FROM AUSTIN, TEXAS For confirmation that Austin’s yearly indie-music fest is officially a hotbed of mainstream branding, one had to look no further than the stage at the 301 last night, where up-and-coming artists performed wide-eyed alongside dancing Playboy bunnies in velvet onesies.
Playboy and Austin-based event marketing firm C3 once again teamed up for their annual late-night party at South by Southwest on Thursday, this year dubbed “Rock the Rabbit,” and 1,000 guests—including Elijah Wood, Lance Armstrong, and Carson Daly—showed up for the five hours of live music provided by Justice, Moby, MGMT, the Heavy, and the Rub.
The 301, the large, central Austin warehouse that housed the party, was left more or less in its natural state. A small sitting area accented the entry room, but most of the decor and furnishings could be seen on the walls. Psychedelic-inspired lights pulsated in every room, and a 3-D display showcased music videos and slide shows of vintage pinups. Guests could view the show thanks to Playboy-logoed 3-D glasses doled out throughout the night.
Music, not surprisingly, was the big draw of the party, and the talent came thanks to C3 founder Charles Attal—the man responsible for producing such massive music events as Lollapalooza and Austin City Limits. Attal got his start booking for local BBQ spot Stubbs (which, not coincidentally, was the event's caterer). Securing Moby was a smart move, as his presence on the roster made the event one of the week's most sought-after tickets.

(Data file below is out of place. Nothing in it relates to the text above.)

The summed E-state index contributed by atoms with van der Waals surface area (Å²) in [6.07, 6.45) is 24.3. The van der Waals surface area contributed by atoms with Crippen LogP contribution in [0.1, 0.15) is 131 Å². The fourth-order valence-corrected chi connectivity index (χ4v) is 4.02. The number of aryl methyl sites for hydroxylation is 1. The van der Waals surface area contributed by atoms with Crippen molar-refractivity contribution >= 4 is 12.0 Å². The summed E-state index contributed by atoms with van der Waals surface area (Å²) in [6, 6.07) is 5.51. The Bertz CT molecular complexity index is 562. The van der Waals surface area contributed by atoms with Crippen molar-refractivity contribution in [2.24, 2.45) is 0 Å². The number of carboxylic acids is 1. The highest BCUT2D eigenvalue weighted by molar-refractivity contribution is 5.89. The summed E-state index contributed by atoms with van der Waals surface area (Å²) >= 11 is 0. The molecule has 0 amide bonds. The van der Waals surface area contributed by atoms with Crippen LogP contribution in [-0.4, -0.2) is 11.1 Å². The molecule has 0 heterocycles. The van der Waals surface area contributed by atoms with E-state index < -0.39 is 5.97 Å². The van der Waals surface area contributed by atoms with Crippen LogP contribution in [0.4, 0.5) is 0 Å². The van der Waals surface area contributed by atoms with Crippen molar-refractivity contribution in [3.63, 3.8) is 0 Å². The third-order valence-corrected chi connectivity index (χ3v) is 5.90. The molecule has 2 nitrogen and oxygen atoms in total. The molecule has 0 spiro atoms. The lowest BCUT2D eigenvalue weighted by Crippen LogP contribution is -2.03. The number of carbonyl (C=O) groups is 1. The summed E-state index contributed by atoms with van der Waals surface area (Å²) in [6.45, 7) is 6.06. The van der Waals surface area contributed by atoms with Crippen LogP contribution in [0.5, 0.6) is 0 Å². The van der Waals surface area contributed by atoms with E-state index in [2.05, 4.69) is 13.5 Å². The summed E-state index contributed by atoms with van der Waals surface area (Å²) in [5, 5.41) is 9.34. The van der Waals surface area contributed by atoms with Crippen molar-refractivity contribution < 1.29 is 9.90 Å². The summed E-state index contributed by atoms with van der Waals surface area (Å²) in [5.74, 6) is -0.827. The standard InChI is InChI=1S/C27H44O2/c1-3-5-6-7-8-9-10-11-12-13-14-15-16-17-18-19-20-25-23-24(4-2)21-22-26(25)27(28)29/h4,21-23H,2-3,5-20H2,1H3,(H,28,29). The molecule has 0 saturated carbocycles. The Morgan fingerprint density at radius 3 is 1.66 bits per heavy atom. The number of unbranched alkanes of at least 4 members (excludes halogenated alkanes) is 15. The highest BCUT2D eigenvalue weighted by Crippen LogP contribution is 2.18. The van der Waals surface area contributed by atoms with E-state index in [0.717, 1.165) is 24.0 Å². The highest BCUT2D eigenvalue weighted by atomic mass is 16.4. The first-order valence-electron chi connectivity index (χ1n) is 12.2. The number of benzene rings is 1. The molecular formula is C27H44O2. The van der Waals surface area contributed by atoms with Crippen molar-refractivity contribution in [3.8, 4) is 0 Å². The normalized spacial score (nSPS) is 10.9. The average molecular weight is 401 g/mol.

Besides the riotous dance floor, Rock the Rabbit had a few other interactive components. The trunk of a Toyota Prius featured a Guitar Hero station, and guests could peruse some of the 20 Rock the Rabbit T-shirts designed by artists such as Duran Duran and Iggy Pop (though they couldn’t buy the tees, which are only available at Rocktherabbit.com or Bloomingdale’s). A Rock the Vote booth was also on site, helping to register voters.
These stations were conveniently adjacent to the bathroom, though the bathrooms were slightly unconventional. The 301 does not have restrooms to accommodate an at-capacity party, so for the 1,000 guests who’d been plied with whiskey, Playboy had a dozen portable toilets lined up in one of the rooms. This isn’t a familiar site for the SXSW crowd, which is used to seeing acts in classic venues (complete with plumbing), but as one of the few music festivals in the world where performances aren’t in fields, the Port-a-Potties gave the party a healthy dose of rock 'n' roll authenticity.